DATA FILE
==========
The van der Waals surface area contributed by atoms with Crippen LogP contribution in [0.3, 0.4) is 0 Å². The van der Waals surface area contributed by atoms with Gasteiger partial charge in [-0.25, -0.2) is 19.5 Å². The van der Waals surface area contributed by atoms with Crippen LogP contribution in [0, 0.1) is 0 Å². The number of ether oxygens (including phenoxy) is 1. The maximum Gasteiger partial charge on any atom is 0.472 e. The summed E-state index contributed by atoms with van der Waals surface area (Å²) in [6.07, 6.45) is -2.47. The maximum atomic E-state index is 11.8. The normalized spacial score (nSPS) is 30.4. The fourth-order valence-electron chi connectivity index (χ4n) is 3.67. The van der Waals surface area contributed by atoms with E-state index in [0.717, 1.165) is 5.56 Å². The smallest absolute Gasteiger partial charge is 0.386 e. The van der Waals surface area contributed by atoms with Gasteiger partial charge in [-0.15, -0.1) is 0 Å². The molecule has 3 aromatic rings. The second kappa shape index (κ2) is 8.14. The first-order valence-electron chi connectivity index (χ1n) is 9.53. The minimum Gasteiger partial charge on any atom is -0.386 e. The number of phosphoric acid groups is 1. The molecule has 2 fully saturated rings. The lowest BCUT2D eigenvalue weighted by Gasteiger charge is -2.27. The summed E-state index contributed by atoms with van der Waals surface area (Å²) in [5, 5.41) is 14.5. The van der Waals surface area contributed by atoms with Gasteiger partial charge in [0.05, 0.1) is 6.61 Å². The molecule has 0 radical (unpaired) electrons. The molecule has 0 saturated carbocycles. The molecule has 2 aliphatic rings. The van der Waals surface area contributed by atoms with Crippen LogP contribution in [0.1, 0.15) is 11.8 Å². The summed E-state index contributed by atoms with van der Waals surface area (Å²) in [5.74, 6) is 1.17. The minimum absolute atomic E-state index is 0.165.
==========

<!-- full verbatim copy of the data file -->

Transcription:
The van der Waals surface area contributed by atoms with Crippen LogP contribution in [0.3, 0.4) is 0 Å². The van der Waals surface area contributed by atoms with Gasteiger partial charge in [-0.25, -0.2) is 19.5 Å². The van der Waals surface area contributed by atoms with Crippen LogP contribution in [0, 0.1) is 0 Å². The number of ether oxygens (including phenoxy) is 1. The maximum Gasteiger partial charge on any atom is 0.472 e. The summed E-state index contributed by atoms with van der Waals surface area (Å²) in [6.07, 6.45) is -2.47. The maximum atomic E-state index is 11.8. The normalized spacial score (nSPS) is 30.4. The fourth-order valence-electron chi connectivity index (χ4n) is 3.67. The van der Waals surface area contributed by atoms with E-state index in [0.717, 1.165) is 5.56 Å². The smallest absolute Gasteiger partial charge is 0.386 e. The van der Waals surface area contributed by atoms with Gasteiger partial charge in [-0.15, -0.1) is 0 Å². The molecule has 3 aromatic rings. The second kappa shape index (κ2) is 8.14. The first-order valence-electron chi connectivity index (χ1n) is 9.53. The minimum Gasteiger partial charge on any atom is -0.386 e. The number of phosphoric acid groups is 1. The molecule has 2 fully saturated rings. The lowest BCUT2D eigenvalue weighted by Gasteiger charge is -2.27. The summed E-state index contributed by atoms with van der Waals surface area (Å²) in [5, 5.41) is 14.5. The van der Waals surface area contributed by atoms with Gasteiger partial charge in [0.05, 0.1) is 6.61 Å². The molecule has 0 radical (unpaired) electrons. The molecule has 0 saturated carbocycles. The molecule has 2 aliphatic rings. The van der Waals surface area contributed by atoms with Crippen LogP contribution in [0.1, 0.15) is 11.8 Å². The summed E-state index contributed by atoms with van der Waals surface area (Å²) in [5.74, 6) is 1.17. The minimum absolute atomic E-state index is 0.165.